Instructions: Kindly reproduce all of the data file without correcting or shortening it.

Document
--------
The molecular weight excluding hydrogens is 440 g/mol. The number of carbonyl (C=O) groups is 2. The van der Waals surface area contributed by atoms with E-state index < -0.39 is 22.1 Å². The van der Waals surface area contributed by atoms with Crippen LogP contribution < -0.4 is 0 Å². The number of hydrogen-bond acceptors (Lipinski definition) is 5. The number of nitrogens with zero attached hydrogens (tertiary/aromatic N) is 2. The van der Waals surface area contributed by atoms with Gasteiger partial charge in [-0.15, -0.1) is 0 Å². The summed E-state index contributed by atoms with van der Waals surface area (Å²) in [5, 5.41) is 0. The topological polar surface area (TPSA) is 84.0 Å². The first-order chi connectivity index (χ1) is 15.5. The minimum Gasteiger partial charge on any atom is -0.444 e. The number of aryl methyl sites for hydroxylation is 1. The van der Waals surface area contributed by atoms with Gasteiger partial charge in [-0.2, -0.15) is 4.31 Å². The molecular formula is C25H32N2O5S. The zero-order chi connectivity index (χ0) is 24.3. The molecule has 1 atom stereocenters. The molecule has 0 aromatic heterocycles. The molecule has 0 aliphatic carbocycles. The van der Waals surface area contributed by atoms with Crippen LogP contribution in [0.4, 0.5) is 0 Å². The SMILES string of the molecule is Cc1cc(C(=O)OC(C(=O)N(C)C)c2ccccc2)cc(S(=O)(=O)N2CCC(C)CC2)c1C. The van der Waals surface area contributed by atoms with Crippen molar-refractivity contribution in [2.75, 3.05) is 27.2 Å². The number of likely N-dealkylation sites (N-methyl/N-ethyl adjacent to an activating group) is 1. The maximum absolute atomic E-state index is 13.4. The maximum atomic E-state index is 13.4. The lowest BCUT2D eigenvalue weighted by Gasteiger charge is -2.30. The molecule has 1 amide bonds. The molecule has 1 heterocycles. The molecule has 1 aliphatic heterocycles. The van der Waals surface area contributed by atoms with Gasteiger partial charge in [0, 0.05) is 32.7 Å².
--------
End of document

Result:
The molecular weight excluding hydrogens is 440 g/mol. The number of carbonyl (C=O) groups is 2. The van der Waals surface area contributed by atoms with E-state index < -0.39 is 22.1 Å². The van der Waals surface area contributed by atoms with Crippen LogP contribution < -0.4 is 0 Å². The number of hydrogen-bond acceptors (Lipinski definition) is 5. The number of nitrogens with zero attached hydrogens (tertiary/aromatic N) is 2. The van der Waals surface area contributed by atoms with Gasteiger partial charge in [-0.15, -0.1) is 0 Å². The summed E-state index contributed by atoms with van der Waals surface area (Å²) in [5, 5.41) is 0. The topological polar surface area (TPSA) is 84.0 Å². The first-order chi connectivity index (χ1) is 15.5. The minimum Gasteiger partial charge on any atom is -0.444 e. The number of aryl methyl sites for hydroxylation is 1. The van der Waals surface area contributed by atoms with Gasteiger partial charge in [-0.2, -0.15) is 4.31 Å². The molecular formula is C25H32N2O5S. The zero-order chi connectivity index (χ0) is 24.3. The molecule has 1 atom stereocenters. The molecule has 0 aromatic heterocycles. The molecule has 0 aliphatic carbocycles. The van der Waals surface area contributed by atoms with Crippen LogP contribution in [0.4, 0.5) is 0 Å². The SMILES string of the molecule is Cc1cc(C(=O)OC(C(=O)N(C)C)c2ccccc2)cc(S(=O)(=O)N2CCC(C)CC2)c1C. The van der Waals surface area contributed by atoms with Crippen molar-refractivity contribution in [2.75, 3.05) is 27.2 Å². The number of likely N-dealkylation sites (N-methyl/N-ethyl adjacent to an activating group) is 1. The maximum absolute atomic E-state index is 13.4. The maximum atomic E-state index is 13.4. The lowest BCUT2D eigenvalue weighted by Gasteiger charge is -2.30. The molecule has 1 amide bonds. The molecule has 1 heterocycles. The molecule has 1 aliphatic heterocycles. The van der Waals surface area contributed by atoms with Gasteiger partial charge in [0, 0.05) is 32.7 Å².